The data shown in Table 1 compares the changes in moisture and the viability of sperm after hydration stored for 1 and 3 months and 4°C and 22°C over saturated NaBr in glass jars, compared with previously published data on the effects of storage in foil packets . The results show that the sperm samples lose water slightly during storage over saturated NaBr. This result contrasts significantly from the comparatively large increase in moisture content in the samples stored in foil packets. The rate of fertilization, measured by the development of 2-cell embryos, is high when sperm is stored for 1 month using both methods of storage at 4°and 22°C. The rate of blastocysts development is higher using sperm storage for 1 month at both 4°C and 22°C when the sperm are stored over saturated NaBr compared to storage in foil packets. The combined evidence shows that storage of the sperm samples over saturated NaBr provides a more stable environment than that which occurs in foil packets.
Glycerol is a sugar alcohol commonly used for cryopreservation. However, because of its low glass transition temperature (Tg = −93°C), it is not a desirable molecule to be used for desiccation. Although glycerol is a stronger glass former than trehalose, which is known to be a fragile glass, the addition of small amounts of glycerol (~5%) to trehalose decreases its fragility significantly . Further it was shown previously that glycerol, in low concentrations, acts additively with trehalose to promote desiccation tolerance . Therefore, in the second part of this study, we investigated whether adding small concentrations of glycerol (either 3% or 5%) to trehalose offers better protection against desiccation for the mouse sperm.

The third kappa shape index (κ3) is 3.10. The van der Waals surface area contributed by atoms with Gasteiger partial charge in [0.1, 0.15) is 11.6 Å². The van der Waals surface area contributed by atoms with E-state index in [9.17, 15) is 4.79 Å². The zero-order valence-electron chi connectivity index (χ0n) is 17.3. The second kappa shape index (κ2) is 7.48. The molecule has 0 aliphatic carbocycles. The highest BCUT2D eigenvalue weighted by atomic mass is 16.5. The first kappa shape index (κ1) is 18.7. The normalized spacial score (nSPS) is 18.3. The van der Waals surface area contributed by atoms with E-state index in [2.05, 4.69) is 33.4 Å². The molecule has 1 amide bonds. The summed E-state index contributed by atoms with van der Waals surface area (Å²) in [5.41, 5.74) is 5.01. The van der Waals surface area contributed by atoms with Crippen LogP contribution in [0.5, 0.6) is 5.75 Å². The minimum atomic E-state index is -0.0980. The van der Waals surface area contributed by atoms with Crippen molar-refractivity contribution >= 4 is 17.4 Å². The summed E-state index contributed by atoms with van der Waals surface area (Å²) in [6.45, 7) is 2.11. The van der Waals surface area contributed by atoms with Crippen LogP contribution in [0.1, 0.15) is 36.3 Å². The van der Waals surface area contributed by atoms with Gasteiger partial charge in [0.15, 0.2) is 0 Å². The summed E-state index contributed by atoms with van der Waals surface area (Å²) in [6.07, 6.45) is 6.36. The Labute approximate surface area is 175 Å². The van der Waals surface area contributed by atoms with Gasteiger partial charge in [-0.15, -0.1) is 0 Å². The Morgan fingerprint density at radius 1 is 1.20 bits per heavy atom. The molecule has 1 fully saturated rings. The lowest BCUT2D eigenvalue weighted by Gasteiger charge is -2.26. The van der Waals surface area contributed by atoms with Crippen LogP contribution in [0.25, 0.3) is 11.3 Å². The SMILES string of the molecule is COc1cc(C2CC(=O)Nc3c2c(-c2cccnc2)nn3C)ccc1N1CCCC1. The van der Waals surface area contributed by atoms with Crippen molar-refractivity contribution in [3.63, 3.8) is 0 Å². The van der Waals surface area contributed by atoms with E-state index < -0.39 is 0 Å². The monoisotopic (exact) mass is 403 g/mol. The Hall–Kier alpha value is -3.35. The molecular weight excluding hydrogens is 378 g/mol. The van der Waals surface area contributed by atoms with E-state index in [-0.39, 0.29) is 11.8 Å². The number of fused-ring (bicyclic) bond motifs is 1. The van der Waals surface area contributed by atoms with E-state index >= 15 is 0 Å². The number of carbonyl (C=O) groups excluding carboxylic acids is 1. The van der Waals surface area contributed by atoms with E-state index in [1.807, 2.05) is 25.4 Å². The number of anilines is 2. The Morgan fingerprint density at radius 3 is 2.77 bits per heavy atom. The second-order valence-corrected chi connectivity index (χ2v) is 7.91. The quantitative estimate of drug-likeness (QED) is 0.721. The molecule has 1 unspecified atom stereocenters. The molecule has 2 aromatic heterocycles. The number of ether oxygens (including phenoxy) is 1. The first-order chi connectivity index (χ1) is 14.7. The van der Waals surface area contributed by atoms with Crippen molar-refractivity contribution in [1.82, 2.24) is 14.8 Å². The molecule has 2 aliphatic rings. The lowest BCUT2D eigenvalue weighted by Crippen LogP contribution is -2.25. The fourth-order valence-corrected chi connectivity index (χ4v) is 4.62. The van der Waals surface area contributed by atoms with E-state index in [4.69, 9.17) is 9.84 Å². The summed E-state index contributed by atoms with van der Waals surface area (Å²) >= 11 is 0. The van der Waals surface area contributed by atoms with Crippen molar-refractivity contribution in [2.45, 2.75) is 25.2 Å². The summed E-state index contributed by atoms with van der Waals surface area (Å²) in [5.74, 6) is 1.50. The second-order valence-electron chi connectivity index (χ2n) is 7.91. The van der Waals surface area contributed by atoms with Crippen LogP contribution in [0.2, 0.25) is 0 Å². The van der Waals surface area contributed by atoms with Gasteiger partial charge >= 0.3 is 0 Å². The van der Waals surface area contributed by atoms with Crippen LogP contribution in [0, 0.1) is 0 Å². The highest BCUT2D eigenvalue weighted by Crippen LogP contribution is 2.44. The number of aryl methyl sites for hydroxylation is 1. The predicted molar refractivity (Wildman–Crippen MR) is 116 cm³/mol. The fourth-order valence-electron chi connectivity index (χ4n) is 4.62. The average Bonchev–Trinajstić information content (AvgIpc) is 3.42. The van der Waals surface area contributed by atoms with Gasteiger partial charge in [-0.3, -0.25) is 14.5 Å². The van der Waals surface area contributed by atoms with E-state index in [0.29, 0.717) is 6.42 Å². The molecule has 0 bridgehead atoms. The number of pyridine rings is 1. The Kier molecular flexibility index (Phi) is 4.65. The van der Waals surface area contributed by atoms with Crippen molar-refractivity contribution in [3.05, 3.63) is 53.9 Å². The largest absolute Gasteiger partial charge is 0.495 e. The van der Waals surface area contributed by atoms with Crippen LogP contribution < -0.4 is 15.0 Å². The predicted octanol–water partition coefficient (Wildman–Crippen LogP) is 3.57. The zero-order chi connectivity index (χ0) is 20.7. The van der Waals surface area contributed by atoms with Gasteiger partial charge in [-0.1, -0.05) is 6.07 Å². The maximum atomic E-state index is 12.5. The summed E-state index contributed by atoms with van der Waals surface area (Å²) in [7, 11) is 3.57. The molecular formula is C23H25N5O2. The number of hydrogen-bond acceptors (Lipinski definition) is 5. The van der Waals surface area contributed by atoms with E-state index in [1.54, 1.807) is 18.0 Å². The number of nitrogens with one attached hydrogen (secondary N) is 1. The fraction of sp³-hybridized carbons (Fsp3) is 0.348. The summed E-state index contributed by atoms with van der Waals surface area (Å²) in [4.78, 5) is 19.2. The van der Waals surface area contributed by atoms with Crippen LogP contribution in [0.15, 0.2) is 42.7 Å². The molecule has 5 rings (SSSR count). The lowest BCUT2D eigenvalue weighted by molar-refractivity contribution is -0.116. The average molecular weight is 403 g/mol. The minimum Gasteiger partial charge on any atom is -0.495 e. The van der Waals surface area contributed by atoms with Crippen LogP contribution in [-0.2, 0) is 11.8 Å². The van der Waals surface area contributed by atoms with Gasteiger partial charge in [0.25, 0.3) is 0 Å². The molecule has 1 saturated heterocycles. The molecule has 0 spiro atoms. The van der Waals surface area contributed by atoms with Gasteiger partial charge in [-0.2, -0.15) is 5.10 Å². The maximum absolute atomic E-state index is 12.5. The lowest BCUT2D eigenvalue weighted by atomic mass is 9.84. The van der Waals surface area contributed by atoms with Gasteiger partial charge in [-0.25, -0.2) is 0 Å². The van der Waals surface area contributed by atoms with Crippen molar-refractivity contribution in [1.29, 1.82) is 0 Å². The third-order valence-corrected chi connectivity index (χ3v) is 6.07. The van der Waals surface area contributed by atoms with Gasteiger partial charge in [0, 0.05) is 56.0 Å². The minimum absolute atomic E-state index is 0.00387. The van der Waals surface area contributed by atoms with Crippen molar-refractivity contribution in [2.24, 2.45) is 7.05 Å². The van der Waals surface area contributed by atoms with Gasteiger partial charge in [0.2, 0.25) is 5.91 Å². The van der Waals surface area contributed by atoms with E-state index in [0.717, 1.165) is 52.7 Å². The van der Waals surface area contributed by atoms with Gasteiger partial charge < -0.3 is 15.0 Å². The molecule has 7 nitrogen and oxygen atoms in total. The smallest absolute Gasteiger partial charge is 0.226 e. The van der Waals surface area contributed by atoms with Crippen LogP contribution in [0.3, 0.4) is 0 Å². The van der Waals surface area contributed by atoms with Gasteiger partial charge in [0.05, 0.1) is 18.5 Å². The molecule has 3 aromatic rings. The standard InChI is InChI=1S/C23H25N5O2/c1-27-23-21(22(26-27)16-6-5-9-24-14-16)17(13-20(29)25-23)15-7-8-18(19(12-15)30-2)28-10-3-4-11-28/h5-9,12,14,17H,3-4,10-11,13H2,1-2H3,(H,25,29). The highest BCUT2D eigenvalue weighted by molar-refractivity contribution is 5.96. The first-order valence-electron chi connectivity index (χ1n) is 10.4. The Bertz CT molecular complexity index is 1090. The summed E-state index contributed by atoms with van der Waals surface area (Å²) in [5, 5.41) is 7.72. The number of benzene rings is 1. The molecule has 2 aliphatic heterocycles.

The fertilization rates (% 2 cell) of dried sperm stored for 1 month at both 4°C and 22°C showed no change with the addition of glycerol (Table 2). Although it seemed that an increase in glycerol concentration lead to more blastocysts after storage at 22°C for 1 month, it did not prove to be statistically significant. After storage for 3 months, the fertilization rates (% 2 cell) at 22°C was much reduced when both 3% and 5% glycerol was added (Table 2). Blastocyst formation rates from sperm dried with 3% or 5% glycerol was lower than the controls stored at 4°C, while at 22°C, the added glycerol concentration seemed to help blastocyst formation. However, this did not prove to be statistically significant.
The results have demonstrated that mouse sperm can be stored at 4°C over saturated NaBr without the uptake of water which occurs when they are stored in Mylar packages. In addition, we were able to get some survival of sperm (9–15%) at room temperature storage after three months. The addition of glycerol to trehalose had little effect on the survival of dried mouse sperm stored over NaBr for 1 and 3 months.
The project described was supported by Grant Numbers R24 RR018934 and U42 RR14905 from the National Center for Research Resources (NCRR), a component of the National Institutes of Health (NIH). Its contents are solely the responsibility of the authors and do not necessarily represent the official views of NCRR or NIH. This project was also supported by the UC Davis Mouse Biology Program.